The Bunker Trilogy: Agamemnon @ C Nova
The Bunker Trilogy: Agamemnon @ C Nova

The Bunker Trilogy: Agamemnon @ C Nova

5/5 stars
Jethro Compton directs three plays inspired by great dramatic and literary figures, beginning with part one of The Oresteia
Review by Kayleigh Donaldson.
Published 14 August 2013

In the first part of Aeschylus’s trilogy The Oresteia, the King of Argos Agamemnon returns home after a decade fighting in the Trojan wars, only to be murdered by his bitter and resentful wife Clytemnestra. Typical of Greek tragedy, the piece is dramatic, bombastic and centres on the hubris of a glory seeking king. While Jethro Compton’s take on the tale retains the title and the bare bones of the plot, the piece is a far more contemplative and haunting story, and all the better for it.

The nameless King (James Marlowe) lies injured in the trenches and slides between past and present, truth and paranoia, as he recalls his time with his wife (Serena Manteghi), the circumstances which caused him to leave her for war, and her possible plotting of his demise.

In contrast to the epic nature of Greek tragedy, this is a quiet tale with minimal characters. Knowledge of the text is not necessary, but there’s just as much here for Greek tragedy fans as there is for complete novices. Special kudos must go to the treatment of Clytemnestra, played with startling clarity and understanding by Manteghi. The nameless wife of the heroic king is developed far beyond that stereotype and allotted far more sympathy and character. The nature of the audience seating means her face isn’t always visible but you don’t need to see her expressions to know how she feels. Every minute movement she makes speaks volumes. Dan Wood also offers a refreshing comedic edge as the bumbling but well meaning Aegisthus.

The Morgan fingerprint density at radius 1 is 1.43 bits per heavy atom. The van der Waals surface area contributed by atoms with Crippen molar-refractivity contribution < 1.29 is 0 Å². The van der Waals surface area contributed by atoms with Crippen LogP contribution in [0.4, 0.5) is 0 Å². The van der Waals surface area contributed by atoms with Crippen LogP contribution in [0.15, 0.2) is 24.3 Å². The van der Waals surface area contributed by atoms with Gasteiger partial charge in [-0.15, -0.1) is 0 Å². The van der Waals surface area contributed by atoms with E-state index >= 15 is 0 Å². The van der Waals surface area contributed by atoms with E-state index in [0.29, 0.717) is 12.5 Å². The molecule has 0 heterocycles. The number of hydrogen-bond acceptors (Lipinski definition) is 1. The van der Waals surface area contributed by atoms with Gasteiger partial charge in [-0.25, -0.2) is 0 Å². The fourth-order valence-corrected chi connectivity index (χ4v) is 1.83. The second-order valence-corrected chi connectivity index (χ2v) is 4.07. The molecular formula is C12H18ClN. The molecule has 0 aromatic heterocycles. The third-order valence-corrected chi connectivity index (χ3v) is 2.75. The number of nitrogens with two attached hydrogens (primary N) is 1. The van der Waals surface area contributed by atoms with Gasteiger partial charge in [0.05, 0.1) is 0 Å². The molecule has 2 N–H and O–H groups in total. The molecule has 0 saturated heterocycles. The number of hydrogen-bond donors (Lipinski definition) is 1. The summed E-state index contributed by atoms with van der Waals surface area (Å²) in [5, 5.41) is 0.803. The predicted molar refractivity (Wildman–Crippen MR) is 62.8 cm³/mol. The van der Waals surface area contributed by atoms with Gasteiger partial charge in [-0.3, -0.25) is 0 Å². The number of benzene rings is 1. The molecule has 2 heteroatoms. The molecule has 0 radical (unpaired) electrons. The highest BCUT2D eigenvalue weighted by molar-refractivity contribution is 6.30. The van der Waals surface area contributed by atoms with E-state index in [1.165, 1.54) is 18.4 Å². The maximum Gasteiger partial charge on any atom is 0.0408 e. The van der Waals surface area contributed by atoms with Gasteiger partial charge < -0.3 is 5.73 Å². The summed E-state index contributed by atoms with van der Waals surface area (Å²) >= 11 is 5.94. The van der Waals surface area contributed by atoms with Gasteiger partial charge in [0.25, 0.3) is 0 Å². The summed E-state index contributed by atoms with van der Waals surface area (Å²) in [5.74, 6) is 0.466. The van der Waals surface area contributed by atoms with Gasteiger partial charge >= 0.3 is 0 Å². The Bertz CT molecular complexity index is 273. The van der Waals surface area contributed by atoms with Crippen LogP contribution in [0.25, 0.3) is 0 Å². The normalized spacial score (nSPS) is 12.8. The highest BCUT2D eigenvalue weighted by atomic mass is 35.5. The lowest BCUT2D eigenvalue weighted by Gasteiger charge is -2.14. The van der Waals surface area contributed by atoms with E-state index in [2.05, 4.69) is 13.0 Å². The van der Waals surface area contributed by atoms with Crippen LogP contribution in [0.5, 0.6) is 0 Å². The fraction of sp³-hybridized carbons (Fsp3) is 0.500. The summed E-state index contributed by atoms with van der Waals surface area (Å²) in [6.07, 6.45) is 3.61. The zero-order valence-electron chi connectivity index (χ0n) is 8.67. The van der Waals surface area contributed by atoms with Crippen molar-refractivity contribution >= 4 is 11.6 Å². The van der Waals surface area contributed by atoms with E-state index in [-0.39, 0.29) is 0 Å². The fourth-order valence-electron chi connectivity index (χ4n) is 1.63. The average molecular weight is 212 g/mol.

Truly immersive theatre is an increasing rarity at the Fringe, due to lack of appropriate performance space and mounting costs, so it’s immensely refreshing to spend time on the cramped benches of the World War I trench bunker meticulously constructed for the trilogy. Every detail rings true, from the billowing smoke of kicked up dust from the ground to the creaking walls as the bombs overhead drop. Even the smell is realistic. While the seating may be uncomfortable and the heat of the claustrophobic room stifling, the experience is quite unlike anything else on offer at the Fringe this year, but I do recommend taking along a water bottle.

Compton and his team have created an immersive, dedicated and demanding experience for the Fringe, one that is entirely captivating and thrilling. The Bunker Trilogy: Agamemnon is the kind of show that exemplifies the true nature of the Fringe, and one that must be seen. The bar has been set high for the remaining parts of the trilogy, but from what has been seen in Agamemnon, the task can easily be accomplished.

 

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